ALBUQUERQUE, N.M. (KRQE) – The city’s removal of a statue of Juan de Oñate Tuesday morning is sparking renewed debate about what to do with monuments that represent both history and violence. People are divided on whether taking down this part of New Mexico history was the right move.

“I’m all for taking them down. He was not a good guy, Onate, and what he did to people,” said one man who watched crews take down the statue.

“I think if community conversations would have happened, I think the Native American and Hispano communities could have come together to decide what would have been appropriate for that,” City Councilor Klarissa Pena added.

City crews were seen power washing red spray paint from the statue before removing it from in front of the Albuquerque Museum and putting it in storage. Onate helped colonize New Mexico for Spain in the 1500s, but he did it in brutal fashion — slaughtering Native Americans and often cutting off their feet.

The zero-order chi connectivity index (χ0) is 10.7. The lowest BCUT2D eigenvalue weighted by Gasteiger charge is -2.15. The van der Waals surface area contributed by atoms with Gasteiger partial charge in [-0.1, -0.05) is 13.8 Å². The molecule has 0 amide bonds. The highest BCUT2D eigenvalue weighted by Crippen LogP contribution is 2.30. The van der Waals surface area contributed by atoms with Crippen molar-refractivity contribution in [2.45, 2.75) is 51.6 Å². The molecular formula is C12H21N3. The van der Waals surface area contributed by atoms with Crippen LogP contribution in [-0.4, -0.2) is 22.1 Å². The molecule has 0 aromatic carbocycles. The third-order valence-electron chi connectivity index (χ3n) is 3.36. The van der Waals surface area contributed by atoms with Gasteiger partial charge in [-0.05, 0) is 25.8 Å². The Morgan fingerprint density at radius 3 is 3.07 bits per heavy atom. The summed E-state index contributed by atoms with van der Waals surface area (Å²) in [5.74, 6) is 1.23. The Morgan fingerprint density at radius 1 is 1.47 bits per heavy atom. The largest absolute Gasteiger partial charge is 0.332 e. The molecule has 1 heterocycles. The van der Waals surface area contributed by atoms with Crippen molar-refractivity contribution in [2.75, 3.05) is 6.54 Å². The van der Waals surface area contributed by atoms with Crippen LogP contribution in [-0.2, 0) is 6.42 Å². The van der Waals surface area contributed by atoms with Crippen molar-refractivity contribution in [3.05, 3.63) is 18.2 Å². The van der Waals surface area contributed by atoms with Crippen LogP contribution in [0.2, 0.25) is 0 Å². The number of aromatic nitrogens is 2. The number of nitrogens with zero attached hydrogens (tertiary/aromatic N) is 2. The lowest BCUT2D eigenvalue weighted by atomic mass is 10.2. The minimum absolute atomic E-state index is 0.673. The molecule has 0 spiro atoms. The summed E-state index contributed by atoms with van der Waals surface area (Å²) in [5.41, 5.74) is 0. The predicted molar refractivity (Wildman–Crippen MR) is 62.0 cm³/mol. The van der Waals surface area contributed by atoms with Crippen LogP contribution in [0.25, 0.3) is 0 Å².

One of the artists of the sculpture, Reynaldo Rivera, said he signed a waiver letting the city take it down to help avoid more vandalism and violence following Monday night’s shooting of a protester in Old Town.

This isn’t the first time there has been an attack on the figure. Someone in the late 90s cut off the foot of another Onate statue in Rio Arriba County, and on Tuesday, crews cleaned the spray paint off a sign tagged at Onate Hall at the University of New Mexico.

Historical sociologist and UNM professor, Dr. Felipe Gonzales, said the statue removal could fuel a movement re-evaluating references to Onate and other Spanish iconography in New Mexico.

“Folks don’t want New Mexico to be identified or glorifying anyone who was significant in the creation of racial inequality, of genocidal practices,” Dr. Gonzales explained.

Gonzales said historically, statues and other references to Onate were a way for Spanish New Mexicans to show their claim on the state. This statue removal follows the Rio Arriba county manager’s decision to remove their Onate statue this week for safekeeping.

Just two years ago, Santa Fe city councilors voted to abolish the Entrada, a historical pageant showing Spanish conquistadors reclaiming Santa Fe from the natives.